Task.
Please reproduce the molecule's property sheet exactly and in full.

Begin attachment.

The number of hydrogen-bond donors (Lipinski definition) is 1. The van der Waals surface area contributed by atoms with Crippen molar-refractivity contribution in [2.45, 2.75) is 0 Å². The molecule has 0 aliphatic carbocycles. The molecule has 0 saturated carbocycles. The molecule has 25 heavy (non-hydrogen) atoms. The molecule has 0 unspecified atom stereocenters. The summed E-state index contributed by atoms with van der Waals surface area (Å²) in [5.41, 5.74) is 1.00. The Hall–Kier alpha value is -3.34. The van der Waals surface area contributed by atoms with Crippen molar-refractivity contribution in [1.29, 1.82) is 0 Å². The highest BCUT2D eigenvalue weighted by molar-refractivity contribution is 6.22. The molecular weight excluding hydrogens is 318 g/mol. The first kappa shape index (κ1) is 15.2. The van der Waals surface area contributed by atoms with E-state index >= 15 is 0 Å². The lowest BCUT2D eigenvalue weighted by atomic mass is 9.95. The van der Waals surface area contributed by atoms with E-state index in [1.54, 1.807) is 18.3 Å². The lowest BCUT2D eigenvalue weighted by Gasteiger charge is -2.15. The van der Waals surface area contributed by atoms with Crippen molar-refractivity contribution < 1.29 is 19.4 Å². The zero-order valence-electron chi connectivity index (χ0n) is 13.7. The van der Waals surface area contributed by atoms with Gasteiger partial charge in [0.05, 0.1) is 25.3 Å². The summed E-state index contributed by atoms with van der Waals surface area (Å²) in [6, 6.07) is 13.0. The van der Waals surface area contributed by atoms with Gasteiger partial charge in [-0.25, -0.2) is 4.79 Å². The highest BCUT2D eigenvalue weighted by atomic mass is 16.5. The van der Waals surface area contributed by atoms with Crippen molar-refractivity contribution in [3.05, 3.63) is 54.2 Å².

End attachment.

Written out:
The number of hydrogen-bond donors (Lipinski definition) is 1. The van der Waals surface area contributed by atoms with Crippen molar-refractivity contribution in [2.45, 2.75) is 0 Å². The molecule has 0 aliphatic carbocycles. The molecule has 0 saturated carbocycles. The molecule has 25 heavy (non-hydrogen) atoms. The molecule has 0 unspecified atom stereocenters. The summed E-state index contributed by atoms with van der Waals surface area (Å²) in [5.41, 5.74) is 1.00. The Hall–Kier alpha value is -3.34. The van der Waals surface area contributed by atoms with Crippen molar-refractivity contribution in [1.29, 1.82) is 0 Å². The highest BCUT2D eigenvalue weighted by molar-refractivity contribution is 6.22. The molecular weight excluding hydrogens is 318 g/mol. The first kappa shape index (κ1) is 15.2. The van der Waals surface area contributed by atoms with E-state index >= 15 is 0 Å². The lowest BCUT2D eigenvalue weighted by atomic mass is 9.95. The van der Waals surface area contributed by atoms with E-state index in [1.54, 1.807) is 18.3 Å². The lowest BCUT2D eigenvalue weighted by Gasteiger charge is -2.15. The van der Waals surface area contributed by atoms with Crippen molar-refractivity contribution < 1.29 is 19.4 Å². The zero-order valence-electron chi connectivity index (χ0n) is 13.7. The van der Waals surface area contributed by atoms with Gasteiger partial charge in [0.05, 0.1) is 25.3 Å². The summed E-state index contributed by atoms with van der Waals surface area (Å²) in [6, 6.07) is 13.0. The van der Waals surface area contributed by atoms with Gasteiger partial charge in [-0.25, -0.2) is 4.79 Å². The highest BCUT2D eigenvalue weighted by atomic mass is 16.5. The van der Waals surface area contributed by atoms with Crippen molar-refractivity contribution in [3.05, 3.63) is 54.2 Å².